2 pounds fresh pork belly (Prairie Pride Farm of Minnesota)
2 tablespoons kosher salt
1 tablespoon coriander seeds, toasted
1 tablespoon dried red chiles, crushed
grated zest of 1 tangerine
1 red onion, sliced
1 carrot, sliced
4 garlic cloves, bruised
1 bay leaf
1 cup dry white wine
1 quart chicken stock
1 cinnamon stick
juice of 2 tangerines
2 bulbs green garlic, thinly-sliced
1 tablespoon fresh ginger, julienned
1 tablespoon apple cider vinegar
1 teaspoon wildflower honey
1/2 teaspoon crushed red pepper flakes
1 teaspoon safflower threads
1 teaspoon roasted paprika
1 tablespoon fresh cilantro, chopped
salt and pepper
Skin, trim and rinse the pork belly and pat it dry.
Combine salt, coriander, chilies and tangerine zest in a small bowl. Coat the pork belly with the mixture, cover and refrigerate 24 hours.
Place the pork belly in a Dutch oven and cover with red onion, carrot, garlic, bay, stock and wine. Put the lid on the Dutch oven and braise in a 275 degree oven until tender, about 5 hours depending on size.
Refrigerate cooled pork belly its the poaching liquid overnight.
Combine tangerine juice, safflower, paprika and cider vinegar in a small, non-reactive saucepan. Bring to a boil, then reduce heat and simmer until reduced enough to coat the back of a spoon. Add ginger, garlic and red pepper flakes and simmer 5 minutes. Stir in honey and cilantro and season to taste with salt and pepper.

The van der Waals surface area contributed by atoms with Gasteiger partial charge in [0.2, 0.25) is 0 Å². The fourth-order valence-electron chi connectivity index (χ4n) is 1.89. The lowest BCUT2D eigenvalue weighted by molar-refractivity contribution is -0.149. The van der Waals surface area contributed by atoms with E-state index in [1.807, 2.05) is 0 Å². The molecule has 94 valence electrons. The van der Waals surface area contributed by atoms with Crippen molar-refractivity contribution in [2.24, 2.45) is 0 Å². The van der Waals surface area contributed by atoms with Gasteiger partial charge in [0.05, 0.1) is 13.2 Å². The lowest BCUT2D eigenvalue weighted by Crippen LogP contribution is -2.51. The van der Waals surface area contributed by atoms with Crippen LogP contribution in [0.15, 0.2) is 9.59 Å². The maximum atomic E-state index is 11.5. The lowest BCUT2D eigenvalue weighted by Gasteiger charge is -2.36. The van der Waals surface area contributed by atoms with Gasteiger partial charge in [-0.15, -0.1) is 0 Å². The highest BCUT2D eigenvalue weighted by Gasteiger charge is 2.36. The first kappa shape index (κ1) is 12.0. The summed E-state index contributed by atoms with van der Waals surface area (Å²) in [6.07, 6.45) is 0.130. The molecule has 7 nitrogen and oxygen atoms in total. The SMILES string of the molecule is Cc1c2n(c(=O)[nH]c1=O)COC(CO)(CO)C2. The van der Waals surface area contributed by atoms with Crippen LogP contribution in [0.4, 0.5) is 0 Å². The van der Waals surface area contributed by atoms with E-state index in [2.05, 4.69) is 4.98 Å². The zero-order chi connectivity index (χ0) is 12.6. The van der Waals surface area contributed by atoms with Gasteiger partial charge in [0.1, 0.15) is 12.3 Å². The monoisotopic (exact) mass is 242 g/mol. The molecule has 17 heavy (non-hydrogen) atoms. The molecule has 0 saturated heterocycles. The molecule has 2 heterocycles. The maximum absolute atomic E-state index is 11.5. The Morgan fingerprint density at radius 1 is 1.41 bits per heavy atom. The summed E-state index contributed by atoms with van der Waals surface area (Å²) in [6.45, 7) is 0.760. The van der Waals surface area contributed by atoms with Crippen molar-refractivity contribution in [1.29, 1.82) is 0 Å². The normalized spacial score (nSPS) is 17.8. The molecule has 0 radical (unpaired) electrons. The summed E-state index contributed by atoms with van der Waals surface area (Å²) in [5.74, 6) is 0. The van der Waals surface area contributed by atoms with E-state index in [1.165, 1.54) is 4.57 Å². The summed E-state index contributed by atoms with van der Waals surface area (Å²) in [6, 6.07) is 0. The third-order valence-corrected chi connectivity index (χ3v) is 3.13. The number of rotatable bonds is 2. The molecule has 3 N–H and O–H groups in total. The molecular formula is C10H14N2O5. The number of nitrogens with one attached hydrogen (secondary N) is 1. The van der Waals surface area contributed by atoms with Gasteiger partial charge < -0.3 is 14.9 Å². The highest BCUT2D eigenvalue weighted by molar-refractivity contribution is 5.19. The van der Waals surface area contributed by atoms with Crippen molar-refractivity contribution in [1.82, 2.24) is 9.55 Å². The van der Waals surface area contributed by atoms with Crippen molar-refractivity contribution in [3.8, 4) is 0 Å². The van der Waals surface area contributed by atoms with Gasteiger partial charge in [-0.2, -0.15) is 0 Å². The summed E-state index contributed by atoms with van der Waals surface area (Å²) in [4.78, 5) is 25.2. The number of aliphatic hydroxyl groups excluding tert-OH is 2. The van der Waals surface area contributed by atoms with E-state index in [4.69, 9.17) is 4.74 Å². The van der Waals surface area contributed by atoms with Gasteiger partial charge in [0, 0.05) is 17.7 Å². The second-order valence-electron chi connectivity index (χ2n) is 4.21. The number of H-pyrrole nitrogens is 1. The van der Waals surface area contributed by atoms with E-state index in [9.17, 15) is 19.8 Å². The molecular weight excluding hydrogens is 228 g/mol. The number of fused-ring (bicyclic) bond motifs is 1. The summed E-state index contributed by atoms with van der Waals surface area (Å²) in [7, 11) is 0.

Cut pork belly into 2 inch by 4 inch slabs and fry in a tablespoon of rendered pork fat in a heavy skillet over medium heat until crisp and brown on all sides. Drain briefly on a napkin or clean kitchen towel, then place on a dinner plate and spoon tangerine mixture over the top.
A slightly different take on a classic dish, these Potatoes Gratiné forgo the usual cheese and cream in favour of bacon, onions and fresh tri-color sage..
Serves 2-3 as a side dish
approx. 18-20 fingerling potatoes, quartered
1/2 small yellow onion, chopped
1 clove garlic, minced
1/4 pound un-cured bacon or fresh pork belly, diced
1 small bunch tri-color sage (Salvia officinalis Tricolor)
1/2 teaspoon freshly-ground smoked black pepper
1/2 teaspoon coarse sea salt
2 pieces of stale bread
1 tablespoon pastured butter
1 1/2 tablespoons fresh parsley, chopped
Sauté bacon or pork belly in a heavy skillet until about half cooked, then add potatoes. Cook, stirring often, until the potatoes are golden brown and tender and the bacon is nearly crisp. Add onions, garlic and sage and cook until onions are translucent. Pour of excess fat then season potatoes to taste with sea salt and smoked pepper. Transfer to a small casserole and set aside.